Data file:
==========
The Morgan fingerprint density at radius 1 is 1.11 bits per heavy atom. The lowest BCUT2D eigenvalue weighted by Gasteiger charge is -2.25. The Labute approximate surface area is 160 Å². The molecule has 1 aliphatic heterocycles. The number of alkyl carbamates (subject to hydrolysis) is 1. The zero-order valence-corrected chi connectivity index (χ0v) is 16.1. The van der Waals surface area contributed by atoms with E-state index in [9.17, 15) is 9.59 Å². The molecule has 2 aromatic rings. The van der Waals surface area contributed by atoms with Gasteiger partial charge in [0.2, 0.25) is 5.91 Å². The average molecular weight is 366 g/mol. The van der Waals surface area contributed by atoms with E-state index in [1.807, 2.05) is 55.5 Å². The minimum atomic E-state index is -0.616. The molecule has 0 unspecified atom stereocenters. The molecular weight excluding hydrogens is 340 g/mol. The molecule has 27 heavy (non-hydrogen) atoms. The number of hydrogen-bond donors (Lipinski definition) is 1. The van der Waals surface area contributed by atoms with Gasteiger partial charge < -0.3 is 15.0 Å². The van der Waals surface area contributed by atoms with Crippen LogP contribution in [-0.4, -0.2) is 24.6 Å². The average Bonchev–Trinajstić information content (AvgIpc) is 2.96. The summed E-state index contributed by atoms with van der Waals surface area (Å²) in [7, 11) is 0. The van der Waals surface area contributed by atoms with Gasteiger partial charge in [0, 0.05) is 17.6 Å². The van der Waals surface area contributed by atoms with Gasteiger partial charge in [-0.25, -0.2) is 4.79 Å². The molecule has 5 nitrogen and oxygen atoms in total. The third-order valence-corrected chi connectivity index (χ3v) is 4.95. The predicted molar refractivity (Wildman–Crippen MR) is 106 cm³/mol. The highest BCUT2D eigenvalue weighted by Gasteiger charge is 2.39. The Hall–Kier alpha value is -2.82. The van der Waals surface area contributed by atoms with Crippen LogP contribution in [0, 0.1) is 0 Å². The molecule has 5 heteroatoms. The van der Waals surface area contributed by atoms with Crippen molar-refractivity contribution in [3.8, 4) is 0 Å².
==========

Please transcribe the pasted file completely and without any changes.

The Morgan fingerprint density at radius 1 is 1.11 bits per heavy atom. The lowest BCUT2D eigenvalue weighted by Gasteiger charge is -2.25. The Labute approximate surface area is 160 Å². The molecule has 1 aliphatic heterocycles. The number of alkyl carbamates (subject to hydrolysis) is 1. The zero-order valence-corrected chi connectivity index (χ0v) is 16.1. The van der Waals surface area contributed by atoms with E-state index in [9.17, 15) is 9.59 Å². The molecule has 2 aromatic rings. The van der Waals surface area contributed by atoms with Gasteiger partial charge in [0.2, 0.25) is 5.91 Å². The average molecular weight is 366 g/mol. The van der Waals surface area contributed by atoms with E-state index in [1.807, 2.05) is 55.5 Å². The minimum atomic E-state index is -0.616. The molecule has 0 unspecified atom stereocenters. The molecular weight excluding hydrogens is 340 g/mol. The molecule has 27 heavy (non-hydrogen) atoms. The number of hydrogen-bond donors (Lipinski definition) is 1. The van der Waals surface area contributed by atoms with Gasteiger partial charge < -0.3 is 15.0 Å². The van der Waals surface area contributed by atoms with Crippen LogP contribution in [-0.4, -0.2) is 24.6 Å². The average Bonchev–Trinajstić information content (AvgIpc) is 2.96. The summed E-state index contributed by atoms with van der Waals surface area (Å²) in [7, 11) is 0. The van der Waals surface area contributed by atoms with Gasteiger partial charge in [0, 0.05) is 17.6 Å². The van der Waals surface area contributed by atoms with Gasteiger partial charge in [-0.25, -0.2) is 4.79 Å². The molecule has 5 nitrogen and oxygen atoms in total. The third-order valence-corrected chi connectivity index (χ3v) is 4.95. The predicted molar refractivity (Wildman–Crippen MR) is 106 cm³/mol. The highest BCUT2D eigenvalue weighted by Gasteiger charge is 2.39. The Hall–Kier alpha value is -2.82. The van der Waals surface area contributed by atoms with Crippen LogP contribution in [0, 0.1) is 0 Å². The molecule has 5 heteroatoms. The van der Waals surface area contributed by atoms with Crippen molar-refractivity contribution in [3.8, 4) is 0 Å².